Published in the August 6, 2015 edition
By DAN TOMASELLO
LYNNFIELD — Craig Stone has dedicated his life to helping adolescents succeed on the tennis court for the past 35 years.
While Stone has earned a reputation for being one of the top tennis coaches in the state, the mild mannered Lynnfield High girls’ tennis coach and Summer Street School physical education teacher has also worked to help youngsters fine tune their skills and become better overall tennis players each summer.
Stone, 241 Central St., is currently in his 30th year running tennis camps for Lynnfield Community Schools.
“When I started the first camp in 1986 under (LCS Director) Sally Spencer, I was the only summer camp,” joked Stone, referencing Community Schools’ summer camps growing in popularity over the years.
Before Stone launched the LCS tennis camp, he served as the tennis director at Salem Country Club for three summers. The last year Stone worked at Salem Country Club, he pulled double duty and was in charge of the club’s pool as well. It was during this time Stone decided it was time to reinvent the wheel or in this case, the tennis ball.
“I decided that it would be more beneficial to run tennis programs for Lynnfield, where I was also the girls’ tennis coach, in hopes that I could expose more children to the sport and indirectly help the high school program in the future,” said Stone. “I initiated the possibility of a summer camp with Sally Spencer. She thought it would be a great idea as there were no summer programs through the schools.”
According to Stone, 70 children will be participating in LCS’ four weeks of tennis camps this summer. The weeklong camps last three hours a day, five days a week.
“Each week is geared to a particular age level,” said Stone.
Stone said he has three goals for the tennis camps. He strives to teach students something about tennis they did not know before coming to camp, help improve campers’ skills and last but certainly not least, “have fun.”
Local camper Grace Mealey, a 12-year-old rising seventh grader, said she has learned a great deal about tennis at camp.
“I have enjoyed all of the practices and drills that we have done,” said Mealey. “I have learned a lot about tennis.”
Twelve-year-old rising seventh grader Alyssa Styller agreed.
“My favorite thing is competing against the campers,” said Styller. “I like to compete and win. I enjoy competition.”
Camper Jason Bruebe, a 12-year-old from Wilmington, agreed with his fellow campers’ sentiment.
“My favorite thing about this camp is the practicing games that we do after learning about forehand and backhand,” said Bruebe.
When asked what is the most rewarding aspect of running tennis camps, Stone said, “Watching (children) improve and enjoy the game.”
Stone a number of the players he coached on the Pioneers have attended his LCS tennis camp during the summer.
“I can’t remember a player on the Lynnfield girls’ team that, at one time or another over the past 35 years, wasn’t involved in my summer camp program or fall middle school tennis club,” said Stone.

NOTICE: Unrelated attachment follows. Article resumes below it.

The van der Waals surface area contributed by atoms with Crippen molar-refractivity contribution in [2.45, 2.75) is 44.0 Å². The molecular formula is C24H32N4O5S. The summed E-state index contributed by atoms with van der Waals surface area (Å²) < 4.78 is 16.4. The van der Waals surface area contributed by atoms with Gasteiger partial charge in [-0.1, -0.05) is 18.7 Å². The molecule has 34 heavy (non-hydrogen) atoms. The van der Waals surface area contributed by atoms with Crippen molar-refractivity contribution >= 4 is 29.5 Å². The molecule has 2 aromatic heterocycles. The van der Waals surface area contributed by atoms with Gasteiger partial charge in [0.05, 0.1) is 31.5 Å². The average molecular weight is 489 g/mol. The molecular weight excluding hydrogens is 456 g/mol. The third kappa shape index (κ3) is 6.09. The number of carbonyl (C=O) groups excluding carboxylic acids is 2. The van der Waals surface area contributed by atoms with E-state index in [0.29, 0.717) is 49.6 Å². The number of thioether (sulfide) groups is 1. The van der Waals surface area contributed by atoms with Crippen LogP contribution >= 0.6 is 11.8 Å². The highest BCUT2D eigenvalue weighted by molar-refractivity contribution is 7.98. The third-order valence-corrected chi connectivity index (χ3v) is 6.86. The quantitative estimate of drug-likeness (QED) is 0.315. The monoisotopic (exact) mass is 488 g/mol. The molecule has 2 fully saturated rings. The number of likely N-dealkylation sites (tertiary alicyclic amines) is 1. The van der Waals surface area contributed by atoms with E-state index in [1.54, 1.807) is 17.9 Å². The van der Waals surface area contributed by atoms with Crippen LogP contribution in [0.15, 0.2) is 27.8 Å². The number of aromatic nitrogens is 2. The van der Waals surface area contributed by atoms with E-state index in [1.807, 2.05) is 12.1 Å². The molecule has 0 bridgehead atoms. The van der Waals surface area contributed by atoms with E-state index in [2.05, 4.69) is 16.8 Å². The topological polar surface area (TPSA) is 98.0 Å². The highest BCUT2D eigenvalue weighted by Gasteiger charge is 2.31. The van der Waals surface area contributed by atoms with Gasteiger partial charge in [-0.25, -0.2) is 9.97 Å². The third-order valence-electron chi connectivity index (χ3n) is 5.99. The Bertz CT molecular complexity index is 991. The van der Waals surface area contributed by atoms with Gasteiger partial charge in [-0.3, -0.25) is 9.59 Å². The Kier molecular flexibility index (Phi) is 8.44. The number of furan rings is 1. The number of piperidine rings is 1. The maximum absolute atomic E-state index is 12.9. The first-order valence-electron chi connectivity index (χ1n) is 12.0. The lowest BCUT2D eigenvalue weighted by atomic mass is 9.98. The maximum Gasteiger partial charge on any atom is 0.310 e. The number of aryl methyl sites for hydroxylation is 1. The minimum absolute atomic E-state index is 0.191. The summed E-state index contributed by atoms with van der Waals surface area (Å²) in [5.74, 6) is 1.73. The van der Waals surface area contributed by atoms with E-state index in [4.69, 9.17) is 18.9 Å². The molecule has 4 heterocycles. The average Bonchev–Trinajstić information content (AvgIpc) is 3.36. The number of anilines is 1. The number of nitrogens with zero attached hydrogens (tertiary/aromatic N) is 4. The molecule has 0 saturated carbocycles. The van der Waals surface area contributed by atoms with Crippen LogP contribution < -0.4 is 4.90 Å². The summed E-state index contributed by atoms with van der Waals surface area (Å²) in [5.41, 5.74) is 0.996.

Stone said the biggest difference between coaching youngsters and adolescents is “skill level and attention span.”
“We start with 6-year olds,” said Stone. “With many younger players, we are teaching tennis for the first time, so time is spent teaching proper strokes, drilling and playing lead up games as their ability to rally with each other is limited. Usually, around fourth grade and up, many come with previous experience, so we try to fine tune their strokes, give them an idea of the strategies involved in playing singles and doubles and activities can get more competitive. Because the younger student has a shorter attention span, we try to reinforce practice through the lead up games, as they are more apt to continue to drill knowing that there is a goal or object to the game.”
Stone said coaching high school players is different but he said the goal of helping students improve as tennis players is still the same.
“The high school player already has a level of skill that is competitive, so more time is spent with developing strategies, having them understand proper shot selection and keeping a positive mental attitude,” said Stone. “They understand the importance of drilling, and the need to continue to reinforce proper technique. With the skill level being greater, the competitiveness at practice and matches is much more intense than the camp experience.”
While Stone said there always been an “underlying theme” of introducing youngsters to tennis with the hope of local boys and girls competing for the high school tennis teams, he said the purpose of the tennis camps is much greater.
“It has always been my greater goal to give players the skills and knowledge necessary to play tennis competitively or recreationally, so that they can participate in a lifetime sport and enjoy the physical, social and emotional benefits that tennis can provide,” said Stone. “It is a game for all ages!”